I noticed the little pinnacle to the right of this peak-- the light really made it pop!
A little rain and cooler weather brought out the green along the way.

There seemed to be a small difference of opinion in the ranks about weaning.
Autumn here isn't characterized by bright red and orange leaves.  It's more like palpable relief from the heat, with rest from the blazing sun.  Deciduous trees drop their yellowing leaves and hardy plants flower because they have survived with enough to spare.

A friend has a small orchard in a flood plain. His harvest was so abundant he invited locals to pick. Unlike other places you may have read about, we were respectful and appreciated the opportunity. Several tons of sweet apples found their way to nourish the community. Plenty were left for the birds and bears.

The pears were small this year, but the plums were the size of baseballs!
The evenings cooled down enough to enjoy 'grill for one' on the porch. 
A great ending to a southwest autumn day!


Thursday, October 11, 2012

How not to satisfy your customers

I had a really lovely posting planned. Really. The bounty and beauty of autumn, complete with photos, but it will have to wait. Right now I need to rant.

I've done a lot of business via the Internet. I live in the sticks and am really particular about what I own, so do my research and go to the best sources.  I've had wonderful service from businesses like LL Bean, Sierra Trading Post and the giant Amazon.  I've been treated like royalty by small businesses, like Doug at Spruce Haven Farm/Meaford Wool (probably the only Internet seller of socks made of musk ox wool -- I told you I'm particular).

My recent experience with Sportsman's Guide (SG) has to have been one of the most needlessly frustrating I can recall. It may end my relationship with them because it really hasn't been 'made right,' the process by which you save an otherwise loyal customer ( especially one who forked over a $29 annual membership).  Though I retired from a government job, I spent 10 years in a real business, half of that in marketing.  It costs a lot to gain a new customer, so a good business can afford to do a little to save a customer with a track record of buying.  Not so much here.

If you aren't already tired of this, let me share the story. I wanted a sleeping pad for a specific purpose. It needed to be less than 23 inches wide and preferably 2 inches or more thick, but compressible and light weight. I searched far and wide and found one at SG. I ordered it in time for a trip which included an opportunity to test it before the event for which I need the darn thing.  The pad was a Red Canyon DELUXE Sleeping pad. SG also carried the next size up, the OUTFITTER, which was several inches wider and twice the weight of the deluxe.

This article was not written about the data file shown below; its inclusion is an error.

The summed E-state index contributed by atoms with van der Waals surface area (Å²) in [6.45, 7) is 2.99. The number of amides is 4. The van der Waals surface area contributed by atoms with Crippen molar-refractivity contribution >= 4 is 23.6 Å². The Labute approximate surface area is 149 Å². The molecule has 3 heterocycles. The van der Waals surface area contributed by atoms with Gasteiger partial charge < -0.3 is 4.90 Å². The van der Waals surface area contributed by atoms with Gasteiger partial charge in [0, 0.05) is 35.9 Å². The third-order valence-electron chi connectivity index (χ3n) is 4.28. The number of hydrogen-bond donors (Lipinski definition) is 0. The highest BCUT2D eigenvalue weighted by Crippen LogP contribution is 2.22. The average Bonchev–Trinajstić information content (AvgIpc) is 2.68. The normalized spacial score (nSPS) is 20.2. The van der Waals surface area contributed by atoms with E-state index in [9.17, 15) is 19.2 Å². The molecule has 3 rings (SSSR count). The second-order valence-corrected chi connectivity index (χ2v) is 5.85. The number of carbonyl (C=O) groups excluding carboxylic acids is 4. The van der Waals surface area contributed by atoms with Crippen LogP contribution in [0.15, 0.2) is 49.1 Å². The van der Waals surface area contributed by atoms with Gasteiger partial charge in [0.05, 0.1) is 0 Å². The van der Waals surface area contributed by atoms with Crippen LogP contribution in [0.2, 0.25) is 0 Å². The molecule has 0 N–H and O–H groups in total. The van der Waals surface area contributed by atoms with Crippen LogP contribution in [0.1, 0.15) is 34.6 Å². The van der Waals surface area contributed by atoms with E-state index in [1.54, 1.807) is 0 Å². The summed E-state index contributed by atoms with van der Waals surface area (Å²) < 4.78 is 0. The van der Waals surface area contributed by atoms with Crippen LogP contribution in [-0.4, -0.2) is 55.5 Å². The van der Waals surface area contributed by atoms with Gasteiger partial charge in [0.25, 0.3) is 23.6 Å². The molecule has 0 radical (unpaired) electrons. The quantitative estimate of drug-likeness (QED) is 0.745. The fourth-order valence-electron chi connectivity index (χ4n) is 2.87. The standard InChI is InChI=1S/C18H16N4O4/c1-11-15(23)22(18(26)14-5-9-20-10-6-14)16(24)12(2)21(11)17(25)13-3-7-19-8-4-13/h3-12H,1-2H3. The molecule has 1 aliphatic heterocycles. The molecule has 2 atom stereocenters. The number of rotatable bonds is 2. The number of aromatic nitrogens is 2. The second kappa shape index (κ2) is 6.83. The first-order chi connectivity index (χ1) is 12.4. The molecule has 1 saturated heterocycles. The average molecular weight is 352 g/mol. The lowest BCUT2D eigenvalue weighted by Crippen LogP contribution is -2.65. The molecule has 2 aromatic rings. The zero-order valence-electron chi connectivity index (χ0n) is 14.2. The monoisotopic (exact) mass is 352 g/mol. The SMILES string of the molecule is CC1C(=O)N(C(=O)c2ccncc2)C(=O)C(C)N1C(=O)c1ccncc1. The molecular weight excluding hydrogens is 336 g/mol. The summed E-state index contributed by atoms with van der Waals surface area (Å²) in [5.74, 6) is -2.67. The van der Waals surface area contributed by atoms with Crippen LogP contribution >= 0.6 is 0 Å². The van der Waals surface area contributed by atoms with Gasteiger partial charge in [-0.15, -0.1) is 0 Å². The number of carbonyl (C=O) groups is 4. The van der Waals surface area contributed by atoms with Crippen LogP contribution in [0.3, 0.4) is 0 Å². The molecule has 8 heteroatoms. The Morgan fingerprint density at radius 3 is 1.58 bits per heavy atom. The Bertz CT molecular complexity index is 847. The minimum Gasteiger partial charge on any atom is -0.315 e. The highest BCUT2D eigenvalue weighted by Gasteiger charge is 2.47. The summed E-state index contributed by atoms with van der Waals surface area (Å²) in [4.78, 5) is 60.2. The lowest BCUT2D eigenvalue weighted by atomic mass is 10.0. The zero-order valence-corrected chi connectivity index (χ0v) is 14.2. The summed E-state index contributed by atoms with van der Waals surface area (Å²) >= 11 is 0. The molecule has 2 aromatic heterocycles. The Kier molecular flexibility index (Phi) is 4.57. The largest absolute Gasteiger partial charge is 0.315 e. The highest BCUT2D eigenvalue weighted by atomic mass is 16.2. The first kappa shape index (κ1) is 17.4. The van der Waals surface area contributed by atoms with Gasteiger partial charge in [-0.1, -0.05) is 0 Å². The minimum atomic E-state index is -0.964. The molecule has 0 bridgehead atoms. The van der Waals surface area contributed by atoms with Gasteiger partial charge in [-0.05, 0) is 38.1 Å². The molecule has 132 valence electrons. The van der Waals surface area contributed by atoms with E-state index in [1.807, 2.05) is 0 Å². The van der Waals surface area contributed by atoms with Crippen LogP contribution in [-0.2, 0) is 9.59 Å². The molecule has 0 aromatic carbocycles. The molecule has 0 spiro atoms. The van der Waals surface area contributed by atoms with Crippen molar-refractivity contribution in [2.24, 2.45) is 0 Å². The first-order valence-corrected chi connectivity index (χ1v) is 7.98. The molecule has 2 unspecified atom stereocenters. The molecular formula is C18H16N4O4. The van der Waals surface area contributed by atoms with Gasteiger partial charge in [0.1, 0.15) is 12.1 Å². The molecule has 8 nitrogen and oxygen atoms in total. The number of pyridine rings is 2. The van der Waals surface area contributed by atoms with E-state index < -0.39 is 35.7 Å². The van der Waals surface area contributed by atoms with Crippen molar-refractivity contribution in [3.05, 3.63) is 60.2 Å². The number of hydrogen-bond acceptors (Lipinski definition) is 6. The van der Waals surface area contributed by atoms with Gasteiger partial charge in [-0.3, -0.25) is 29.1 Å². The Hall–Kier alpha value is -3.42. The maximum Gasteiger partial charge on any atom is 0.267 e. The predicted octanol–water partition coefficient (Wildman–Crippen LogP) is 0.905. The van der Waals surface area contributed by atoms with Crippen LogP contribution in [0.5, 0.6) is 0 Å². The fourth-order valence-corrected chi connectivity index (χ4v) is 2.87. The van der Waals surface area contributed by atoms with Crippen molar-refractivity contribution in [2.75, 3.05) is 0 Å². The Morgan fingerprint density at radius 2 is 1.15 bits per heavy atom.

The box arrived 3 days before my trip.  I could tell by looking that it was the larger pad.  I measured and weighed it, silly me. I then looked at the tag which confirmed my suspicion. The manufacturer had clearly marked the bubble next to OUTFITTER, but the SG label on the back stated DELUXE. A simple warehouse error. I called the company and explained the problem.  I suggested that when the replacement was sent, they have a note instructing the order-filler to confirm that the right item was being sent. They even agreed to send the item by 2-day air to an alternate address so I could keep to my original schedule and sent me a postage paid return label. So far, OK.

Two day air turned out to be 7 day air by the time it was delivered.  I could tell before I opened the box that they sent the wrong item AGAIN.  Sure enough, same item, same labeling error. I called again. They would have 'Linda' the product manager check it out at the warehouse and give me a call tomorrow.  No call. No chance to dry run the product. No satisfaction.

I called them back today. I informed the rep that I wanted to talk to a supervisor and she asked to let me give her a chance. She verified that Linda had discovered the warehouse error, that there were no DELUXE pads, all were the outfitter size and that I should return the one that was too big. I would receive a $10 off coupon for my inconvenience and the pad would be removed from the website (which has not yet happened).  Seems I was the only malcontent and the other recipients were happy to have the larger, more expensive pad at the special discount. 

On to the box.  I didn't have a 30 X 8 X 8 box, or any other large enough for the rolled pad, and the one that had been battered for an extra few days by UPS was in poor condition. Would they pay for a new box?  The rep suggested I check with grocery and liquor stores for a replacement. I went ballistic. I had already spent several hours making up for their mistake -- twice-- and she wants me to box hunt??? Helpful but insane. I ended the call.

After regaining my composure, I called back and insisted on a supervisor. I explained the situation and she was less than helpful. After some extended discussion, she reluctantly agreed to credit me the extra shipping I paid to receive the initial wrong item and suggested I just use some extra tape on the pitiful box. I understood why the rep tried to save me from a chat with the supervisor.

You can tell a lot about how a business is run by how they react to their own mistake, and whether they self-correct, listen to customers, and make it right. Sportsman's Guide flunked the test on all three counts.